35. 35.

    Knust E. G protein signaling and asymmetric cell division. Cell. 2001;107:125–8.

  36. 36.

    Huang Z, Ma L, Wang Y, Pan Z, Ren J, Liu Z, et al. MiCroKiTS 4.0: a database of midbody, centrosome, kinetochore, telomere and spindle. Nucleic Acids Res. 2015;43:D328–34.

  37. 37.

    Poleshko A, Mansfield KM, Burlingame CC, Andrake MD, Shah NR, Katz RA. The human protein PRR14 tethers heterochromatin to the nuclear lamina during interphase and mitotic exit. Cell Rep. 2013;5:292–301.

  38. 38.

    Yang M, Lewinska M, Fan X, Zhu J, Yuan ZM. PRR14 is a novel activator of the PI3K pathway promoting lung carcinogenesis. Oncogene. 2016;35:5527–38.

  39. 39.

    Boultwood J, Perry J, Pellagatti A, Fernandez-Mercado M, Fernandez-Santamaria C, Calasanz MJ, et al. Frequent mutation of the polycomb-associated gene ASXL1 in the myelodysplastic syndromes and in acute myeloid leukemia. Leukemia. 2010;24:1062–5.

  40. 40.

    Abdel-Wahab O, Gao J, Adli M, Dey A, Trimarchi T, Chung YR, et al. Deletion of Asxl1 results in myelodysplasia and severe developmental defects in vivo. J Exp Med. 2013;210:2641–59.

  41. 41.

    LaFave LM, Beguelin W, Koche R, Teater M, Spitzer B, Chramiec A, et al. Loss of BAP1 function leads to EZH2-dependent transformation. Nat Med. 2015;21:1344–9.

  42. 42.

    Cho YS, Kim EJ, Park UH, Sin HS, Um SJ. Additional sex comb-like 1 (ASXL1), in cooperation with SRC-1, acts as a ligand-dependent coactivator for retinoic acid receptor. J Biol Chem. 2006;281:17588–98.

  43. 43.

    Park UH, Seong MR, Kim EJ, Hur W, Kim SW, Yoon SK, et al. Reciprocal regulation of LXRalpha activity by ASXL1 and ASXL2 in lipogenesis. Biochem Biophys Res Commun. 2014;443:489–94.

  44. 44.

    Rosen ED, Spiegelman BM. PPARgamma: a nuclear regulator of metabolism, differentiation, and cell growth. J Biol Chem. 2001;276:37731–4.

  45. 45.

    de The H, Pandolfi PP, Chen Z. Acute Promyelocytic Leukemia: A paradigm for oncoprotein-targeted cure. Cancer Cell. 2017;32:552–60.

  46. 46.

    Boultwood J, Perry J, Zaman R, Fernandez-Santamaria C, Littlewood T, Kusec R, et al. High-density single nucleotide polymorphism array analysis and ASXL1 gene mutation screening in chronic myeloid leukemia during disease progression. Leukemia. 2010;24:1139–45.

  47. 47.

    Olson EN, Nordheim A. Linking actin dynamics and gene transcription to drive cellular motile functions. Nat Rev Mol Cell Biol. 2010;11:353–65.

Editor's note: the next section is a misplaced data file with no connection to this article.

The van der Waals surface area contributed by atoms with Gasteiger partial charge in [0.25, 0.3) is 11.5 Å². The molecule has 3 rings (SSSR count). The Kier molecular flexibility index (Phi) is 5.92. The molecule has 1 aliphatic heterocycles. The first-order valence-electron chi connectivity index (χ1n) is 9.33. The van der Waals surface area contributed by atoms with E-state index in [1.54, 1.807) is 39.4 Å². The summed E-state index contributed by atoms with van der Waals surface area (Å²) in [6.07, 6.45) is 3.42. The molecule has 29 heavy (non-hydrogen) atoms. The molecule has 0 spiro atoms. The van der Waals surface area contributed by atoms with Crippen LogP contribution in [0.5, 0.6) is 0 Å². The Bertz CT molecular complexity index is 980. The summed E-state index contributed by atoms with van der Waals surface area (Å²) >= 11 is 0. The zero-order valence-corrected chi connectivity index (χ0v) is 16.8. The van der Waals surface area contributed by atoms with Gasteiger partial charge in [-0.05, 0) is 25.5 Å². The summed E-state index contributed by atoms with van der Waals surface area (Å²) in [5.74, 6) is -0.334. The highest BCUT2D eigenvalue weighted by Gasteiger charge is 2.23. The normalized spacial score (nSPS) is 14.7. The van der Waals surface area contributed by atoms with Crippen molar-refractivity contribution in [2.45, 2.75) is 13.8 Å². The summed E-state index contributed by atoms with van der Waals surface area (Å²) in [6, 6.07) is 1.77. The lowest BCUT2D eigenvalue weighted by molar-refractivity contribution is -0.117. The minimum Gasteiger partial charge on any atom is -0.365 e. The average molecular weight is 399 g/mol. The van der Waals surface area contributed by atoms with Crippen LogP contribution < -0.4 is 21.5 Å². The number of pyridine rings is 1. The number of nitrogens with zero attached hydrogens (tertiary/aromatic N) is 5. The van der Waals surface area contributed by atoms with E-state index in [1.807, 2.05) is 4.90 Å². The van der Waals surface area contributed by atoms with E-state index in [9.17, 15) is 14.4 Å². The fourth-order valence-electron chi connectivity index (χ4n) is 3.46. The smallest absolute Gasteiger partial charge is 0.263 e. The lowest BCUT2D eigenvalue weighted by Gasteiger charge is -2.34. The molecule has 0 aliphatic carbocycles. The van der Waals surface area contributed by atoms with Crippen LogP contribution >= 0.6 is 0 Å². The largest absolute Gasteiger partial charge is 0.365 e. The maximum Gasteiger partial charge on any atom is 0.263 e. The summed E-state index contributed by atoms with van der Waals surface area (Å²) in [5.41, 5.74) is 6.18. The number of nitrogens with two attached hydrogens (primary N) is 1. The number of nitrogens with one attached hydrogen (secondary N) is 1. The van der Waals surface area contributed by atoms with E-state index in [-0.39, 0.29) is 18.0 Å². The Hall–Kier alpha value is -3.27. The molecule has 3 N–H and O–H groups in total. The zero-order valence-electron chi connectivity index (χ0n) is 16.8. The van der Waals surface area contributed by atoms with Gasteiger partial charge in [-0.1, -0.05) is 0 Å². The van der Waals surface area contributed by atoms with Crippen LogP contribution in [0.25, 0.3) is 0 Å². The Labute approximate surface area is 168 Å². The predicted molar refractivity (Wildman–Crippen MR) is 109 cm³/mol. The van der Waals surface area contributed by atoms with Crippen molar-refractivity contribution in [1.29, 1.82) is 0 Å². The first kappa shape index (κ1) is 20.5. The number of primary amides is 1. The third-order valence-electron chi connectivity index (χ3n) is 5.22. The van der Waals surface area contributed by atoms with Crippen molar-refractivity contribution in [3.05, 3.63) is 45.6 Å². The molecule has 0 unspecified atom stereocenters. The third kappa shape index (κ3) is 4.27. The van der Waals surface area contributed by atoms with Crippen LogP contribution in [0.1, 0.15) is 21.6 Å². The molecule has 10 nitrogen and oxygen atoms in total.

48. 48.

    Record J, Malinova D, Zenner HL, Plagnol V, Nowak K, Syed F, et al. Immunodeficiency and severe susceptibility to bacterial infection associated with a loss-of-function homozygous mutation of MKL1. Blood. 2015;126:1527–35.

  49. 49.

    Steigemann P, Gerlich DW. Cytokinetic abscission: cellular dynamics at the midbody. Trends Cell Biol. 2009;19:606–16.

  50. 50.

    Zheng Y, Guo J, Li X, Xie Y, Hou M, Fu X, et al. An integrated overview of spatiotemporal organization and regulation in mitosis in terms of the proteins in the functional supercomplexes. Front Microbiol. 2014;5:573.

  51. 51.

    Dionne LK, Wang XJ, Prekeris R. Midbody: from cellular junk to regulator of cell polarity and cell fate. Curr Opin Cell Biol. 2015;35:51–8.

Download references

Acknowledgements

This work was funded by Bloodwise Specialist Programme Grants 13002 to NCPC, AC and WT, and 13042 to JB and AP. We are grateful to the Central England Haemato-Oncology Research Biobank for providing DNA from case D14.31916.

Author information

Correspondence to Nicholas C. P. Cross.

Ethics declarations

Conflict of interest

The authors declare that they have no conflict of interest.

Additional information

Publisher’s note: Springer Nature remains neutral with regard to jurisdictional claims in published maps and institutional affiliations.

Supplementary information

Supplementary material

Supplementary Table 1

Supplementary Table 4

Supplementary Table 8

Rights and permissions

Reprints and Permissions

About this article

Verify currency and authenticity via CrossMark

Further reading